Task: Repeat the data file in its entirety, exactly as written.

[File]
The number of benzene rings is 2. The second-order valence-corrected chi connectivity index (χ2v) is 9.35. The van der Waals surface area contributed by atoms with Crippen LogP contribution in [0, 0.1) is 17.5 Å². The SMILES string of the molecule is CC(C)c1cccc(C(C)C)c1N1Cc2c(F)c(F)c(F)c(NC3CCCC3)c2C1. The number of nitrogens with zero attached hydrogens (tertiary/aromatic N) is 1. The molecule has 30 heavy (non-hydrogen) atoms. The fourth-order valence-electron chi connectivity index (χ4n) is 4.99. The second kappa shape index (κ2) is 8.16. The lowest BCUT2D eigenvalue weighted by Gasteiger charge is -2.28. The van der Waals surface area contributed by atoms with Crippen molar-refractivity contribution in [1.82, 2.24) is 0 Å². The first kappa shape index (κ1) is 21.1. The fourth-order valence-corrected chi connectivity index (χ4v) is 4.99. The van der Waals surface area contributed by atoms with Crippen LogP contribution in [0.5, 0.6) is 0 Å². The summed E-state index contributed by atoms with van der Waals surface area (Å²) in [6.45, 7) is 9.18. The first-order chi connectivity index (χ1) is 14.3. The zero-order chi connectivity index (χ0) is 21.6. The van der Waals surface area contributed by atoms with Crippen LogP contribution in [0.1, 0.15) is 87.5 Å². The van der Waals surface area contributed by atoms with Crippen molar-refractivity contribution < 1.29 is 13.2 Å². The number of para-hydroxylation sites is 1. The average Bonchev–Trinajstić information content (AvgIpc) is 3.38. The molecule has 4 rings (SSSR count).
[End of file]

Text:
The number of benzene rings is 2. The second-order valence-corrected chi connectivity index (χ2v) is 9.35. The van der Waals surface area contributed by atoms with Crippen LogP contribution in [0, 0.1) is 17.5 Å². The SMILES string of the molecule is CC(C)c1cccc(C(C)C)c1N1Cc2c(F)c(F)c(F)c(NC3CCCC3)c2C1. The number of nitrogens with zero attached hydrogens (tertiary/aromatic N) is 1. The molecule has 30 heavy (non-hydrogen) atoms. The fourth-order valence-electron chi connectivity index (χ4n) is 4.99. The second kappa shape index (κ2) is 8.16. The lowest BCUT2D eigenvalue weighted by Gasteiger charge is -2.28. The van der Waals surface area contributed by atoms with Crippen molar-refractivity contribution in [1.82, 2.24) is 0 Å². The first kappa shape index (κ1) is 21.1. The fourth-order valence-corrected chi connectivity index (χ4v) is 4.99. The van der Waals surface area contributed by atoms with Crippen LogP contribution in [0.5, 0.6) is 0 Å². The summed E-state index contributed by atoms with van der Waals surface area (Å²) in [6.45, 7) is 9.18. The first-order chi connectivity index (χ1) is 14.3. The zero-order chi connectivity index (χ0) is 21.6. The van der Waals surface area contributed by atoms with Crippen LogP contribution in [0.1, 0.15) is 87.5 Å². The van der Waals surface area contributed by atoms with Crippen molar-refractivity contribution < 1.29 is 13.2 Å². The number of para-hydroxylation sites is 1. The average Bonchev–Trinajstić information content (AvgIpc) is 3.38. The molecule has 4 rings (SSSR count).